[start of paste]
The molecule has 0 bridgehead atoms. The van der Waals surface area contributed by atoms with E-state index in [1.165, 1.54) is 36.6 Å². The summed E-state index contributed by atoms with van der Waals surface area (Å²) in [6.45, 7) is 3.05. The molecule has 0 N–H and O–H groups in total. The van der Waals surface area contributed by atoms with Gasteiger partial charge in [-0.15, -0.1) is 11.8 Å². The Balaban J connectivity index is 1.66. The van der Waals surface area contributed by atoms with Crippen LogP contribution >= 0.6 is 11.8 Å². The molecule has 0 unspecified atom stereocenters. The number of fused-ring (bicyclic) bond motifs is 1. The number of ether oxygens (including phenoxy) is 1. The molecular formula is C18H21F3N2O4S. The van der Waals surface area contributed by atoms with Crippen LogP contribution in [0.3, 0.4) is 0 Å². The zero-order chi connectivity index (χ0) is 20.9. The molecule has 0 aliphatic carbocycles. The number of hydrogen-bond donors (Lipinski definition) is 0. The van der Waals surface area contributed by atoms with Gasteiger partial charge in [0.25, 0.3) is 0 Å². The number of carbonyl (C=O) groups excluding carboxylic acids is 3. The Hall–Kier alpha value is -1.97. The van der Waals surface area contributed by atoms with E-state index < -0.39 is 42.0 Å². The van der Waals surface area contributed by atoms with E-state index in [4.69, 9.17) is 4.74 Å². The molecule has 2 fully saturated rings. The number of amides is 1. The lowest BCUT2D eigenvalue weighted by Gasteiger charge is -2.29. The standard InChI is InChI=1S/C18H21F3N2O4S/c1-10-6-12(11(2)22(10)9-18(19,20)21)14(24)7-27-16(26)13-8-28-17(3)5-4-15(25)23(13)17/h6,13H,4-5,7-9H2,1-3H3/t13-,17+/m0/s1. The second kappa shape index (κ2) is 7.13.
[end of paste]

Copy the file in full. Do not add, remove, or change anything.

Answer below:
The molecule has 0 bridgehead atoms. The van der Waals surface area contributed by atoms with E-state index in [1.165, 1.54) is 36.6 Å². The summed E-state index contributed by atoms with van der Waals surface area (Å²) in [6.45, 7) is 3.05. The molecule has 0 N–H and O–H groups in total. The van der Waals surface area contributed by atoms with Gasteiger partial charge in [-0.15, -0.1) is 11.8 Å². The Balaban J connectivity index is 1.66. The van der Waals surface area contributed by atoms with Crippen LogP contribution >= 0.6 is 11.8 Å². The molecule has 0 unspecified atom stereocenters. The number of fused-ring (bicyclic) bond motifs is 1. The number of ether oxygens (including phenoxy) is 1. The molecular formula is C18H21F3N2O4S. The van der Waals surface area contributed by atoms with Crippen LogP contribution in [0.3, 0.4) is 0 Å². The zero-order chi connectivity index (χ0) is 20.9. The molecule has 0 aliphatic carbocycles. The number of hydrogen-bond donors (Lipinski definition) is 0. The van der Waals surface area contributed by atoms with Gasteiger partial charge in [0.25, 0.3) is 0 Å². The number of carbonyl (C=O) groups excluding carboxylic acids is 3. The Hall–Kier alpha value is -1.97. The van der Waals surface area contributed by atoms with E-state index < -0.39 is 42.0 Å². The van der Waals surface area contributed by atoms with E-state index in [4.69, 9.17) is 4.74 Å². The molecule has 2 fully saturated rings. The number of amides is 1. The lowest BCUT2D eigenvalue weighted by Gasteiger charge is -2.29. The standard InChI is InChI=1S/C18H21F3N2O4S/c1-10-6-12(11(2)22(10)9-18(19,20)21)14(24)7-27-16(26)13-8-28-17(3)5-4-15(25)23(13)17/h6,13H,4-5,7-9H2,1-3H3/t13-,17+/m0/s1. The second kappa shape index (κ2) is 7.13.